Forget Popular Pessimism: The Future for Humans Is Bright
Review of Abundance: The Future Is Better Than You Think, by Peter H. Diamandis and Steven Kotler (Free Press, 2012), 400 pages, ISBN- 978-1451614213
As the world’s population expands past seven billion people, pessimists paint an ever bleaker picture of a resource-scarce future where the gap between rich and poor grows increasingly large. Arguing that such doom and gloom predictions have no basis in fact, Peter Diamandis and Steven Kotler present a bold book, Abundance: The Future Is Better than You Think, making the case for a more optimistic view of future resources and human prosperity.
Human Condition Continues Improving
For all the claims that population growth and resource use are impoverishing people and nations, global poverty has declined more in the past 50 years than in the previous 500, the authors report. The gap between wealthy and poor nations is closing. People are living longer, healthier, and wealthier lives.
The early chapters of Abundance quickly refute the notion life is bad and getting worse. By every measure the opposite is true, the authors note. The poorest of the poor in this nation have luxuries never dreamed of by recent generations. Except for obesity, we are healthier at every level. Imminent technological advances such as decoding DNA promise even more advances in human health and welfare.
The authors also make a refreshing case for expanding human freedom, noting advances in technology and human welfare occur more regularly and forcefully in free societies.
The authors describe major social changes that are improving the human condition. Private citizens are increasingly accomplishing great feats without government intervention. People like Burt Rutan are flying into space. Craig Venter is beating the government in sequencing the human genome. Bill Gates is implementing private sector solutions to societal problems such as malaria. Mark Zuckerberg is reinventing education. Billions of people now have access to information and resources via the Internet.
Technology Improving Lives
Breaking down human needs by category—water, food energy, health care, education, and even freedom—the authors introduce the reader to dozens of innovators and industry captains making tremendous strides in each area.
The authors document how progress in artificial intelligence, robotics, infinite computing, ubiquitous broadband networks, digital manufacturing, nanomaterials, synthetic biology, and many other exponentially growing technologies will enable us to make even greater gains in just the next two decades than we have in the past two centuries.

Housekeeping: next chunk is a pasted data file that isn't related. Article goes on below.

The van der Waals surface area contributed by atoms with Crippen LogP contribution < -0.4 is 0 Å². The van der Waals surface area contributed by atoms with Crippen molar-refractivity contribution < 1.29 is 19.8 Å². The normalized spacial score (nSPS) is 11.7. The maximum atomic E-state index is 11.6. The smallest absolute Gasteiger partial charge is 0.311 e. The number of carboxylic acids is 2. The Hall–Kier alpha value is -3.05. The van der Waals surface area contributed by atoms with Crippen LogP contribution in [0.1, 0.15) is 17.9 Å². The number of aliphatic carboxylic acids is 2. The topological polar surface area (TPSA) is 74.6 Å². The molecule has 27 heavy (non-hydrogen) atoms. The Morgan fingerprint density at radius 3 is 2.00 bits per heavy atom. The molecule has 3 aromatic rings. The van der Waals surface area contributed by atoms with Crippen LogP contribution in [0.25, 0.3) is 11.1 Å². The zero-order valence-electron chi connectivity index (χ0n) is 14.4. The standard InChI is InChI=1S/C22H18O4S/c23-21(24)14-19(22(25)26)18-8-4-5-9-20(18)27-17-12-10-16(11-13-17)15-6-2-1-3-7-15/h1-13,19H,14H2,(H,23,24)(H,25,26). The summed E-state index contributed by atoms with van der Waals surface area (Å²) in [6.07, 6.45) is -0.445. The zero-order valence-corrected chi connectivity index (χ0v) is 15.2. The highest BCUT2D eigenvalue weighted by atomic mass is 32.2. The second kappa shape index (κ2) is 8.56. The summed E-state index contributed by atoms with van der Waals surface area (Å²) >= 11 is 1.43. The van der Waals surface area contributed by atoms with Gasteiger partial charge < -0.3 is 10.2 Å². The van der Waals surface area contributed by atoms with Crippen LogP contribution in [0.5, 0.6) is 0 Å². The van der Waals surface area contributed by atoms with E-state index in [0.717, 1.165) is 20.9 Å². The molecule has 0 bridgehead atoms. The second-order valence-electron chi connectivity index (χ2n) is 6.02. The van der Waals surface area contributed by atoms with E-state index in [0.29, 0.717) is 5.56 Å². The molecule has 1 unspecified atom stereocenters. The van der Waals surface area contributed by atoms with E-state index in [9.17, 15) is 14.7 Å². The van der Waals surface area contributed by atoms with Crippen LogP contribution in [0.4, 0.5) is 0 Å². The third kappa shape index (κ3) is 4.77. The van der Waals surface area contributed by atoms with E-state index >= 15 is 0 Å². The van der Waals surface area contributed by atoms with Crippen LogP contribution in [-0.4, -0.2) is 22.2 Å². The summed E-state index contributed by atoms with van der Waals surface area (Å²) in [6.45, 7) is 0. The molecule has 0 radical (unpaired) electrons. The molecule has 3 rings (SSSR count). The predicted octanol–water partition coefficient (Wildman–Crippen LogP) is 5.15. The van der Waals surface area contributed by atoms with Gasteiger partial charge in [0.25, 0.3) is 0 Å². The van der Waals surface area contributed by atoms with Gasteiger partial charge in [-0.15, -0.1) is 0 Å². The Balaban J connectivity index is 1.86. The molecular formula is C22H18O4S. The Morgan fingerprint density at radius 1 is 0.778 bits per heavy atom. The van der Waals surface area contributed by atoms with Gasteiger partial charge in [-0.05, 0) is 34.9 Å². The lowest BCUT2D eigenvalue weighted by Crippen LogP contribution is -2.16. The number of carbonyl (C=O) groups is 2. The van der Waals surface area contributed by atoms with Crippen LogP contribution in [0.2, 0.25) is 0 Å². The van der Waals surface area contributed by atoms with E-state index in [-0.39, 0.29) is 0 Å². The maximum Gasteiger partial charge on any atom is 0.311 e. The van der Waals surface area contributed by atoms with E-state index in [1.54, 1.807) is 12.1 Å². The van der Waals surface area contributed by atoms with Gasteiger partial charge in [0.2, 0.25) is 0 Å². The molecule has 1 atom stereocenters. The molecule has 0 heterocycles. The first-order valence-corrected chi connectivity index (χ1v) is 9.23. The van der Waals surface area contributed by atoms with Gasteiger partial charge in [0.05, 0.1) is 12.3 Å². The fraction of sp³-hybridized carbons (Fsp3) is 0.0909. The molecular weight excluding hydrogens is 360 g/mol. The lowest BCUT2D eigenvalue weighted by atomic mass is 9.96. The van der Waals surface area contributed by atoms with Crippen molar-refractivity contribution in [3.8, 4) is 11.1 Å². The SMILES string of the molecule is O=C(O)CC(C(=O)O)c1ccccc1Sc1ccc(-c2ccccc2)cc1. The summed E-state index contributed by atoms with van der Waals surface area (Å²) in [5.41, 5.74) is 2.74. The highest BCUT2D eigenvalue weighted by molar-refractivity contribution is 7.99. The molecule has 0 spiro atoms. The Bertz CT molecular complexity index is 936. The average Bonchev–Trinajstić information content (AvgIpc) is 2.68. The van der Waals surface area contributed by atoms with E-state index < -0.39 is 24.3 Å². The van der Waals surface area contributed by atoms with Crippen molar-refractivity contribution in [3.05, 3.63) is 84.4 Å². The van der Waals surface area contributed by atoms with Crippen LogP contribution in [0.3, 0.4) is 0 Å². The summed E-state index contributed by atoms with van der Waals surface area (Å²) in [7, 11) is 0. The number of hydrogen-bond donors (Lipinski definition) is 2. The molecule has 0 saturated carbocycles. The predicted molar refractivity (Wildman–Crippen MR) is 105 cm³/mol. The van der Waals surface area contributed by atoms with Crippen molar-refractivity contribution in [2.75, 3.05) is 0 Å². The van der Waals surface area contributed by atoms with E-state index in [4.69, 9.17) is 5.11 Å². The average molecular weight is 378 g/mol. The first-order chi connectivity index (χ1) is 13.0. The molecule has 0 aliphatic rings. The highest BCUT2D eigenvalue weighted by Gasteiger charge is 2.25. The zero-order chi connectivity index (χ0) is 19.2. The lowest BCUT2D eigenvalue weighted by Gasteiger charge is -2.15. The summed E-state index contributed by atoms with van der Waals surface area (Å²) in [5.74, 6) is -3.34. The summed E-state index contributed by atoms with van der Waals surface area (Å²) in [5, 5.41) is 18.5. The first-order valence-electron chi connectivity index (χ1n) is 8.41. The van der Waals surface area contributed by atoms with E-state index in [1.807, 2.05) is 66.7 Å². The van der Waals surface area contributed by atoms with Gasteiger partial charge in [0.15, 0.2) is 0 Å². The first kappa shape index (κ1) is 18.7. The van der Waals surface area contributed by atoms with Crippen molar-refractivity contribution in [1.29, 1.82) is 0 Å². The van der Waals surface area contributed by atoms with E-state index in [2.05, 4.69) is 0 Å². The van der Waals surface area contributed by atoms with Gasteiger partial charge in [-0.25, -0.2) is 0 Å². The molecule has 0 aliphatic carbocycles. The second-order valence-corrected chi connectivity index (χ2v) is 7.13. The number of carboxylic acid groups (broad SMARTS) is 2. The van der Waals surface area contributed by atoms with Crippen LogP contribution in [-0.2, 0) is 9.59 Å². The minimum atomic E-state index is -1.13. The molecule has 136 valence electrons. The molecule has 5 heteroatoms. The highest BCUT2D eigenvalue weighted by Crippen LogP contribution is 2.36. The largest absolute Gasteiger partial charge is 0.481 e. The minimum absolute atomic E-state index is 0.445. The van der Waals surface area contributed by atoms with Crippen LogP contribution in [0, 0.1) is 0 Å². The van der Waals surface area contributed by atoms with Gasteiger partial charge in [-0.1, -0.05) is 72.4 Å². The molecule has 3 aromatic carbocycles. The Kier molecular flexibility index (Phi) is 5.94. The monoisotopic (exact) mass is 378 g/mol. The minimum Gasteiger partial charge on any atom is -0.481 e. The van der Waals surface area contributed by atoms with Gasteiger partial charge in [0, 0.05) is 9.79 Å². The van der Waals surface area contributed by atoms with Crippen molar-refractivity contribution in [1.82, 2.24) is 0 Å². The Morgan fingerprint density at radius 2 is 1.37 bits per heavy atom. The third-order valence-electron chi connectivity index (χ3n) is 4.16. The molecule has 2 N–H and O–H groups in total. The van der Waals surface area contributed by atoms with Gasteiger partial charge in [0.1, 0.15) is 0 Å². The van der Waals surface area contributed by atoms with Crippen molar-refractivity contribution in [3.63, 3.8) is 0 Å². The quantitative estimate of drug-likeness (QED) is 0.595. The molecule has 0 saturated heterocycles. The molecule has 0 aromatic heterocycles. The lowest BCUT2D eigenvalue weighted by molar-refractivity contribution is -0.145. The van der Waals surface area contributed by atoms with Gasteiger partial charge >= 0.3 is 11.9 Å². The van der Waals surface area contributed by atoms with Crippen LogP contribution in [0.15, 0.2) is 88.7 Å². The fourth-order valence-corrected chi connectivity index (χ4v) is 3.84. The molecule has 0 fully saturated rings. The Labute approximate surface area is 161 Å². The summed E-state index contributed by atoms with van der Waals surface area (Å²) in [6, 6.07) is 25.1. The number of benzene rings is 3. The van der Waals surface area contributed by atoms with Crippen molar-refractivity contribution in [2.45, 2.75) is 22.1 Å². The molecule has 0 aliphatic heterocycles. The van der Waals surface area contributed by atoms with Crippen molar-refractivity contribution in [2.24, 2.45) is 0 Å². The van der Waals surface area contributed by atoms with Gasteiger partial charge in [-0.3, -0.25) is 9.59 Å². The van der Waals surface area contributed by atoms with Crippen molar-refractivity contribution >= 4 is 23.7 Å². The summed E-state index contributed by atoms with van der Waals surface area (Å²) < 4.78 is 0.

One of the most enlightening chapters focuses on failure. Thomas Edison failed in his first 1,000 efforts to invent the light bulb, but he viewed those failures as learning 1,000 a light bulb would not work. Failure is a learning experience for all those who achieve significant accomplishments.
Senior author Peter Diamandis certainly has the credentials to write Abundance. He has degrees in molecular biology and aerospace engineering from MIT, a medical degree from Harvard, and he launched a dozen space engineering companies. Abundance is riveting and educational. However, one must read it with careful critical intelligence because, as I find with many highly intelligent people, the authors sometimes stretch their pronouncements beyond their boundaries of expertise and make unsound pronouncements.
As one with considerable experience and expertise in matters of planetary climate, world agriculture, and all areas of energy resources, I suggest carefully weighing the authors’ discussion of these subjects. The book is accurate regarding the promise of nuclear power, but it is far too optimistic regarding algae as a potential fuel source. The book accurately documents the advantages of precision agriculture using remote sensing, but it also presents the highly dubious idea that we can ultimately grow most of our food in tall buildings and return much of our farmland to forests.
A final segment of the book provides 50 pages of charts and graphs that tend to support much of the content in the previous chapters. The charts and graphs are informative, but they would be more powerful if inserted in the appropriate chapters and discussions.
In all, this book is a great read; just read it with the proverbial grain of salt.
Jay Lehr, Ph.D. (firstname.lastname@example.org) is science director of The Heartland Institute.